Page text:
Our first game of the day was against Switzerland. I'd scouted them a bit over the first few days of the tournament and they'd had some nice results: 7-1 over Greece, a win on penalties after a 3-3 tie with Hungary (who beat us 6-1), and 12-1 against New Zealand. I thought we could play with them though. Taking a page right out of the Coach's Corner playbook, I used our pre-game huddle to ask the guys if they knew why we didn't have names on the back of our jerseys (true answer is that we didn't know who all the players were going to be before they made the jerseys). Don Cherry-esque answer I gave the guys: Because you don't play for the name on the back, you play for the crest on the front. That got a combination of cheers and laughter and I don't know if it helped or not, but it was fun to say.

Whether because of the Don Cherry-like address, the tomato sauce slathered hotdog bits or some other unknown variable, we came out flying against the Swiss. Our team defence was even better than it was against Mexico. Every time we lost the ball in the other team's end, someone was right back to put an end to any Swiss opportunism. We were sacrificing the body as shot after Swiss shot was blocked in one fashion or another. There were some rockets that got through our defence, but they would only get so far. With his performance of the week and one that would redefine his level of play for the rest of the tournament, keeper Kevin King stepped it up big time. He was hitting the deck, stacking the pads, flailing out arms, whatever was needed. Switzerland would manage only one goal against him. Unfortunately, the Swiss defence was equally resolute.

In close games like this, you always look to the character players. Having already secured our first win with a hat-trick, Richard Mountain left nothing to chance when he unleashed an unfaltering one-timer from the left side of the net that would send us into sudden-death penalties. With his previoius penalty performance fresh in my memory, it was an easy decision to give Robert Milton the nod for our first shot. It was a decision that wouldn't be second-guessed as he answered the call by putting it in the upstairs left corner where mother keeps the Toblerones. In the only ending that could do justice to his performance throughout the whole game, Kevin King then came out to the top of the crease, made himself big and gobbled up Switzerland's only chance to keep the competition alive.

We were ecstatic with our second win of the tournament. It could be argued that New Zealand was a team we should have beat, but this was different. If I knew who any of the Swiss guys were, I think I'd be able to say they have a more skilled team on paper than we do. It was a real gutsy performance with a deserved result. Between games, we celebrated our big win with refreshments at one of the boardwalk kiosks and even did a little congo-line dancing when some musicians stopped by provide some entertainment and take an unreasonable amount of our money.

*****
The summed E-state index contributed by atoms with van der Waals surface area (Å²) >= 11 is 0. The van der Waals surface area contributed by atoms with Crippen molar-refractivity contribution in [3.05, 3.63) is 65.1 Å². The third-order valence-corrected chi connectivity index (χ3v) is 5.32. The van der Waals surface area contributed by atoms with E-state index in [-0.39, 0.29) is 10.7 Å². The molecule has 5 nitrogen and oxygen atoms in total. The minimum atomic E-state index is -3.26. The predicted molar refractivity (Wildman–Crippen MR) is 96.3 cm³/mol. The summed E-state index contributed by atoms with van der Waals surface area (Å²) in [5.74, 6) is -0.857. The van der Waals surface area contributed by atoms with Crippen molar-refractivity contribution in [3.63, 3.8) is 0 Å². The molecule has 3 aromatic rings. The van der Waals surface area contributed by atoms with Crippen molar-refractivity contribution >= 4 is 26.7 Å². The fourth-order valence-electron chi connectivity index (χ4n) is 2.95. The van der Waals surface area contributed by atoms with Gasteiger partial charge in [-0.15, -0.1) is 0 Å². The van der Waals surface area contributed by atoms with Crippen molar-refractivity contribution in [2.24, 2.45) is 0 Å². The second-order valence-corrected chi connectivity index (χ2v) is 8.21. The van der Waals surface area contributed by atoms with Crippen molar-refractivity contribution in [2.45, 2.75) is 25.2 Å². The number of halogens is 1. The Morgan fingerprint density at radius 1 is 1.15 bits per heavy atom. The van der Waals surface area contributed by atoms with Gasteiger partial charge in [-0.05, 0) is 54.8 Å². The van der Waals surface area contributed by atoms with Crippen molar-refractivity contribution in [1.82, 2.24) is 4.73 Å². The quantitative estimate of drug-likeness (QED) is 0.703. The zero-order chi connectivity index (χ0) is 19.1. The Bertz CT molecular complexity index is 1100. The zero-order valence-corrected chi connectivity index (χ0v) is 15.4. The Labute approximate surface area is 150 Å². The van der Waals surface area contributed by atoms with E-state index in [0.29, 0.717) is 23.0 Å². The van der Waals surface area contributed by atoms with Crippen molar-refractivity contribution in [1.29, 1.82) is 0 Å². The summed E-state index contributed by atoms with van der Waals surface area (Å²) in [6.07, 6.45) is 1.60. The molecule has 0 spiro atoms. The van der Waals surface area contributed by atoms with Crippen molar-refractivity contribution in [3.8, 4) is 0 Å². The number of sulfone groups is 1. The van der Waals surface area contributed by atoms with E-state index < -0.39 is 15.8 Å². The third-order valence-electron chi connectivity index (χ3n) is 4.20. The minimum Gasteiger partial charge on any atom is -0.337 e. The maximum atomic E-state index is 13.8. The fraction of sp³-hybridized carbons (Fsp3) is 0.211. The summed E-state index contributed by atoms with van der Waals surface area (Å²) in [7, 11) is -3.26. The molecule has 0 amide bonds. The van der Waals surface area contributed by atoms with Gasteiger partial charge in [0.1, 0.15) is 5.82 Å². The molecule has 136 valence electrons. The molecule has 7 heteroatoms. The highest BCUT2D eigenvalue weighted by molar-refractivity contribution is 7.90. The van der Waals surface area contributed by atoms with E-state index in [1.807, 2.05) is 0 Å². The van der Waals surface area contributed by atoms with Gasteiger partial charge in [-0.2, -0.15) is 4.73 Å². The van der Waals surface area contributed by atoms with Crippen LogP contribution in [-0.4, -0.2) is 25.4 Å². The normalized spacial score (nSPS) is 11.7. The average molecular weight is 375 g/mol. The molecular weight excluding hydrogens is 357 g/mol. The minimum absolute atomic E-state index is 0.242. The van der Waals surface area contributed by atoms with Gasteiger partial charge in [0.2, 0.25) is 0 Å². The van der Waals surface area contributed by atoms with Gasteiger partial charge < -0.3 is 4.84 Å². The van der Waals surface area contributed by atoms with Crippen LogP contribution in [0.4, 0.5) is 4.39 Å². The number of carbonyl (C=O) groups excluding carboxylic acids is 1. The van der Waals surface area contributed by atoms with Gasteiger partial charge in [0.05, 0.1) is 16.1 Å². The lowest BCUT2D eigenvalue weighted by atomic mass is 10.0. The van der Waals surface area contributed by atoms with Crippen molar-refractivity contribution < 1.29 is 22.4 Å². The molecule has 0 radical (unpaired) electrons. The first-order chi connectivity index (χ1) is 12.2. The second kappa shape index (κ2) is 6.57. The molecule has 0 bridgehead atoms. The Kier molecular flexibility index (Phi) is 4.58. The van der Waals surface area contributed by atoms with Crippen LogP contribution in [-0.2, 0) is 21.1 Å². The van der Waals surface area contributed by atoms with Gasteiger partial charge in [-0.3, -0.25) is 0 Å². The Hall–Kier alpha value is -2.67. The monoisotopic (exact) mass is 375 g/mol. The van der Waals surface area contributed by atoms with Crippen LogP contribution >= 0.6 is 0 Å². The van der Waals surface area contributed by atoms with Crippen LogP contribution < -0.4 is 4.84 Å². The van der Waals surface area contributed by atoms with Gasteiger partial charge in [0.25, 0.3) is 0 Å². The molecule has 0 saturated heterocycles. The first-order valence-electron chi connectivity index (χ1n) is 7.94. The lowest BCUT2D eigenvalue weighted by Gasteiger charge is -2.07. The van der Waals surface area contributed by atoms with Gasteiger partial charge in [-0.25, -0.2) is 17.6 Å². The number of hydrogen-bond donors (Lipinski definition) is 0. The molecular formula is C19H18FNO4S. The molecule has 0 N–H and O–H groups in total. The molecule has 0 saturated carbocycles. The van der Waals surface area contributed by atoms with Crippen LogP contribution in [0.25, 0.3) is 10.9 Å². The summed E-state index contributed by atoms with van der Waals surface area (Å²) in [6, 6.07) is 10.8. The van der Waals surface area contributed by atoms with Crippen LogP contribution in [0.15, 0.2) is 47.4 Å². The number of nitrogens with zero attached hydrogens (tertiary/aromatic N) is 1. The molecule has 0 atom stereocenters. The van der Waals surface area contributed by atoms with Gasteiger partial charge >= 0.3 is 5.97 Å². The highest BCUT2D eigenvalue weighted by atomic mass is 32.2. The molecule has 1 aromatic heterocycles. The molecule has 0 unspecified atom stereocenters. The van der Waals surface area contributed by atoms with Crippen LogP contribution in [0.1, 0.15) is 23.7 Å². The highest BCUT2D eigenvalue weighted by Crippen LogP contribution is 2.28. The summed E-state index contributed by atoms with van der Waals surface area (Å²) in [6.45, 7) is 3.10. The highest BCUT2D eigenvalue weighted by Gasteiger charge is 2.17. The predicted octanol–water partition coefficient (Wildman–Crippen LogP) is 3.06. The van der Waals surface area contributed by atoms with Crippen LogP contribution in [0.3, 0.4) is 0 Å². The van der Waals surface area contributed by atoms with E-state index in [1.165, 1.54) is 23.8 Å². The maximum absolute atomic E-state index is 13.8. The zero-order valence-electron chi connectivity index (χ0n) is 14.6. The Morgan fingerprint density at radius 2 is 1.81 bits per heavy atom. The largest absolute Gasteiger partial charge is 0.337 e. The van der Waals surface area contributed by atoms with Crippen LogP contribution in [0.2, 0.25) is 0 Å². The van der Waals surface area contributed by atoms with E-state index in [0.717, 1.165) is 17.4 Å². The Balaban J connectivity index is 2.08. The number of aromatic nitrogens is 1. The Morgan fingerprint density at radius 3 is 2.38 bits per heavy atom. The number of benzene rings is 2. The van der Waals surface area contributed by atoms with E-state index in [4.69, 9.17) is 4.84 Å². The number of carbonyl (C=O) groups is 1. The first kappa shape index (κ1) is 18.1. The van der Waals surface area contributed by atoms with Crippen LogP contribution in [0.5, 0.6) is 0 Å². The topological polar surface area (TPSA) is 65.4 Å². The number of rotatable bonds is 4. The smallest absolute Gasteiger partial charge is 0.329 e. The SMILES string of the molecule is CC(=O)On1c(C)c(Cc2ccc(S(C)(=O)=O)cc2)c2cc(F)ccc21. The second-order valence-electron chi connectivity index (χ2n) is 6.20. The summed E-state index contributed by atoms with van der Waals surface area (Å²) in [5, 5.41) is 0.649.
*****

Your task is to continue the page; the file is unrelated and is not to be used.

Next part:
Our second game of the day was against India. In a familiar pattern, we played another good game against a team that was just a few steps ahead of us in skill and experience. Jeremy Isaac continued his good form with a couple of goals to keep things interesting in an 8-2 loss.

Having taken care of business at the tournament, it was time to hit the beach in Ipanema. We jumped through huge waves, played some football with the locals, caught some rays, and bought some ridiculous items from the roaming beach vendors. Ipanema was followed up by a veritable feast of a selection of fine meats and other delicacies courtesy of Paul Gregory, the head of Street Soccer Canada.

We then retreated to the hostel to get ready for a night out in Lapa. Lapa is a party district filled with restaurants, bars and clubs. The guys were looking pretty stylin' and we had a fun time wandering through the festive crowds. In the end though, that environment proved a bit too much for a couple of the guys and we cut the night a little early. We needed to re-focus for Hong Kong in the morning.

Thanks for your support,


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Update from Alan Bates, coach of Canada's national homeless team, on Day 10 (Sat 25 Sept):

Hi Street Soccer Canada fans,

This update is coming to you from the airspace between Winnipeg and Minneapolis as Team Canada flies on the last leg of our trip home. There are still two days of Homeless World Cup excitement that I haven't chronicled for you, so here's Day 10.

As always, Day 10 comes with a selection of Sarah Blyth's great pictures of the team and their growing global community of friends and fans: